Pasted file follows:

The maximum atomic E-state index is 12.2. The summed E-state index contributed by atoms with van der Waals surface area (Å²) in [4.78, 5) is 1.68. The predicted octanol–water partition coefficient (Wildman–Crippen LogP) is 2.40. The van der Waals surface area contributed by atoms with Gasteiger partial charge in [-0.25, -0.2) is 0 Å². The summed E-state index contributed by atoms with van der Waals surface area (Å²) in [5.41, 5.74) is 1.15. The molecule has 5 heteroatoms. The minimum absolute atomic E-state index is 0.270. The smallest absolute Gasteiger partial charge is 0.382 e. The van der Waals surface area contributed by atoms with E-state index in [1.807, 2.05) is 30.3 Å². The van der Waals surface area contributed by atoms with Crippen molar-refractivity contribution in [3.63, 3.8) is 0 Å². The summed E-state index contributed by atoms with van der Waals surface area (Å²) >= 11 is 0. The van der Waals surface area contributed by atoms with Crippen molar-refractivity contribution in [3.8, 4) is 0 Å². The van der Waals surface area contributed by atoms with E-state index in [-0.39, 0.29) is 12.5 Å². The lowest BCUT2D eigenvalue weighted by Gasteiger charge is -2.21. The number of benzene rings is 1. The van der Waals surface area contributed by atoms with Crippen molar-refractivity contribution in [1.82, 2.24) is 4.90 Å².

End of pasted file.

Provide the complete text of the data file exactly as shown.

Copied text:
The maximum atomic E-state index is 12.2. The summed E-state index contributed by atoms with van der Waals surface area (Å²) in [4.78, 5) is 1.68. The predicted octanol–water partition coefficient (Wildman–Crippen LogP) is 2.40. The van der Waals surface area contributed by atoms with Gasteiger partial charge in [-0.25, -0.2) is 0 Å². The summed E-state index contributed by atoms with van der Waals surface area (Å²) in [5.41, 5.74) is 1.15. The molecule has 5 heteroatoms. The minimum absolute atomic E-state index is 0.270. The smallest absolute Gasteiger partial charge is 0.382 e. The van der Waals surface area contributed by atoms with E-state index in [1.807, 2.05) is 30.3 Å². The van der Waals surface area contributed by atoms with Crippen molar-refractivity contribution in [3.63, 3.8) is 0 Å². The summed E-state index contributed by atoms with van der Waals surface area (Å²) >= 11 is 0. The van der Waals surface area contributed by atoms with Crippen molar-refractivity contribution in [3.8, 4) is 0 Å². The van der Waals surface area contributed by atoms with E-state index in [-0.39, 0.29) is 12.5 Å². The lowest BCUT2D eigenvalue weighted by Gasteiger charge is -2.21. The number of benzene rings is 1. The van der Waals surface area contributed by atoms with Crippen molar-refractivity contribution in [1.82, 2.24) is 4.90 Å².